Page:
Welcome to Ethically Kate!

Why Did No One Come To Eco Fashion Week Australia?

Why Did No One Come To Eco Fashion Week Australia?

There’s a big elephant in the room…

No one turned up to Eco Fashion Week Australia.

After one evening of attempting to take photographs of the runway without capturing the empty blue seats and barren community hall, I was over it. I was devastated for the incredible designers, models, makeup artists, hair stylists, organisers, and founders who had poured every inch of their energy into the event, and I was mortified at the idea that I had to keep on pretending everything was idyllic.

Then I realised, I didn’t: Kate tells the truth and nothing but the truth. It took a long phone conversation with my (life saving) husband for me to remember my freedom.

To give you some context, this year, Eco Fashion Week Australia (EFWA) includes one week in Port Douglas, on the east coast of Australia, followed by another week in Perth, on the west coast. Perth events are 5 days away from the publishing of this blog post, and I’m crossing all fingers and toes that I won’t be saying the same thing about Perth.

Disclaimer: the below are rambling thoughts, not conclusions. I’ve talked with the founder and director, and we’re on the same page. I also welcome conversation in the ethical fashion space, as we won’t get anywhere if our efforts are divided: kate@ethicallykate.com

Was the world ready for it?

Every year, 80 billion new pieces of clothing are purchased globally. One in five of us have thrown away a piece of clothing after wearing it just once. Regardless of the positive movement happening in the ethical fashion world, we have a long way to go. Perhaps Australia was not ready for an Eco Fashion Week. Did they see the name, get confused, and walk on?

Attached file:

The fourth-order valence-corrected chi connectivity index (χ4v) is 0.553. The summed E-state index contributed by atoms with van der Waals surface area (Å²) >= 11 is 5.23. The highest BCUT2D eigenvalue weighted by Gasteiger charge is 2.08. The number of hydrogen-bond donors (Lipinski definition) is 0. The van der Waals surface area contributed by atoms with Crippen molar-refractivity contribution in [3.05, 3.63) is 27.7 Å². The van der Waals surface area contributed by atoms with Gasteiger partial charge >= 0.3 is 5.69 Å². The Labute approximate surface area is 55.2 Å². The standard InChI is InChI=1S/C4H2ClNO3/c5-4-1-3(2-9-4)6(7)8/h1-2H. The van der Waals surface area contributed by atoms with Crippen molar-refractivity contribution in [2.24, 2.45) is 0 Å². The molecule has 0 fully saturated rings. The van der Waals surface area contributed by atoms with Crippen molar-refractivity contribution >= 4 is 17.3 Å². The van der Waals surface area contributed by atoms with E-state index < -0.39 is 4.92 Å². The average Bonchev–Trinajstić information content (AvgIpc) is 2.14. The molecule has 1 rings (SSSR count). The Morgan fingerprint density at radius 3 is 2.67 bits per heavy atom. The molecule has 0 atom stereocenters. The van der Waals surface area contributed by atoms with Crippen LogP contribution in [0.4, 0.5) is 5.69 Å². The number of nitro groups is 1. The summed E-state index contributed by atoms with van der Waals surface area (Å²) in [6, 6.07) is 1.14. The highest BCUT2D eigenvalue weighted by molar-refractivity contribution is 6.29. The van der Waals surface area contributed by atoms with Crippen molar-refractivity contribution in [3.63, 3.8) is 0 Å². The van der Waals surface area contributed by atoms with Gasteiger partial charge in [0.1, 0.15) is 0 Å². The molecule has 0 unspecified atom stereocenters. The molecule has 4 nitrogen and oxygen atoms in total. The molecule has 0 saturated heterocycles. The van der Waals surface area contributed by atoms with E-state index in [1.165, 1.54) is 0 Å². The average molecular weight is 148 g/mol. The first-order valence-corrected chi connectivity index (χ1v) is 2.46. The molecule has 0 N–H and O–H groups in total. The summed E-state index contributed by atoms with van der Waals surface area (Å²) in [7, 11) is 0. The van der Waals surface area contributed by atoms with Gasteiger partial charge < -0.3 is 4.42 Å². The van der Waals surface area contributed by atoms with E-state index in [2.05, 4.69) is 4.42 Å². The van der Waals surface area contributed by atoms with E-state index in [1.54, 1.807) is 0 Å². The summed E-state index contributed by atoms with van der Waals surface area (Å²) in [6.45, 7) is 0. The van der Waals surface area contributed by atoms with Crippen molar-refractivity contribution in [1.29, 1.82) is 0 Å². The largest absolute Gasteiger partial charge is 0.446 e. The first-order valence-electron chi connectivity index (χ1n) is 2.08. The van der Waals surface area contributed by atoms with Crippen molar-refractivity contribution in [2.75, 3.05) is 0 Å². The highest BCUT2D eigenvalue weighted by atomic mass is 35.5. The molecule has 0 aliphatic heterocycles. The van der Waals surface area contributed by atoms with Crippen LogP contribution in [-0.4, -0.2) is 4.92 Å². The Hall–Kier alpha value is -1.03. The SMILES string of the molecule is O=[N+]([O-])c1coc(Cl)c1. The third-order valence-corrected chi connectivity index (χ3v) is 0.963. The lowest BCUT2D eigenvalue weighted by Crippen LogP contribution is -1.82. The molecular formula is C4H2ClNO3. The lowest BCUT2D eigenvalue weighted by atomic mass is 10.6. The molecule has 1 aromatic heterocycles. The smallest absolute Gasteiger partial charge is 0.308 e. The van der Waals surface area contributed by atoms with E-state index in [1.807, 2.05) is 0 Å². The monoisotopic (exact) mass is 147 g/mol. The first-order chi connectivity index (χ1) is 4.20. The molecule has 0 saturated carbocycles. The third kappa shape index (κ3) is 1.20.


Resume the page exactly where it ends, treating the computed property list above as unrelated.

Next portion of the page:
Yet, I see other eco fashion based events sell out. Why did this particular audience only consist of the mothers and friends of models walking and designers showcasing?

Port Douglas was a weird choice

Port Douglas is a small town of 3,500 people. It’s predominantly a tourist hot spot. It’s coastal and out of the way. Can you see the problem here?

I’m all for bringing ethical fashion to spaces who have never been exposed to the topic, and I respect the mission to bring awareness of conservation efforts in the reefs and rainforests, but Port Douglas is not who I’m personally trying to convince when I talk about ethical fashion. They’re not the community going out and buying five garments every weekend: there’s one main stretch of shops, and it doesn’t seem like shopping could be a main hobby, even if they tried.

We need to be focusing our efforts and energy wisely if we want to see change in the fashion industry.

If Eco Fashion Week (Port Douglas) was marketed as a small, community focused, celebration of small designers: that would be great. It would be an honest reflection of what it really was. But it wasn’t: and many left feeling deceived and confused. Myself included.

I make it my mission to eradicate the ‘hippy dippy’ perception of ethical fashion, to show you can still be stylish and ‘fashionable’ when embracing ethical fashion. This event felt like 100 steps backwards.

I’ll be honest, I nearly went home on Tuesday. As a budding ‘essentialist’ and small business owner, I have to be careful about where I spend my time: particularly my volunteer hours (of which this event is 100%).

But I’m here, and I’m staying. I’m staying for the incredible designers, I’m staying for your education (lots of blogs to come), and I’m here to brainstorm ways to change the fashion industry with incredible minds.

For whatever reason, Eco Fashion Week Australia didn’t work out in Port Douglas, but stay tuned for Perth: I have high hopes it will be amazing.

Eco Fashion Week Australia: DAY THREE

Eco Fashion Week Australia: DAY THREE

Eco Fashion Week Australia: DAY TWO

Eco Fashion Week Australia: DAY TWO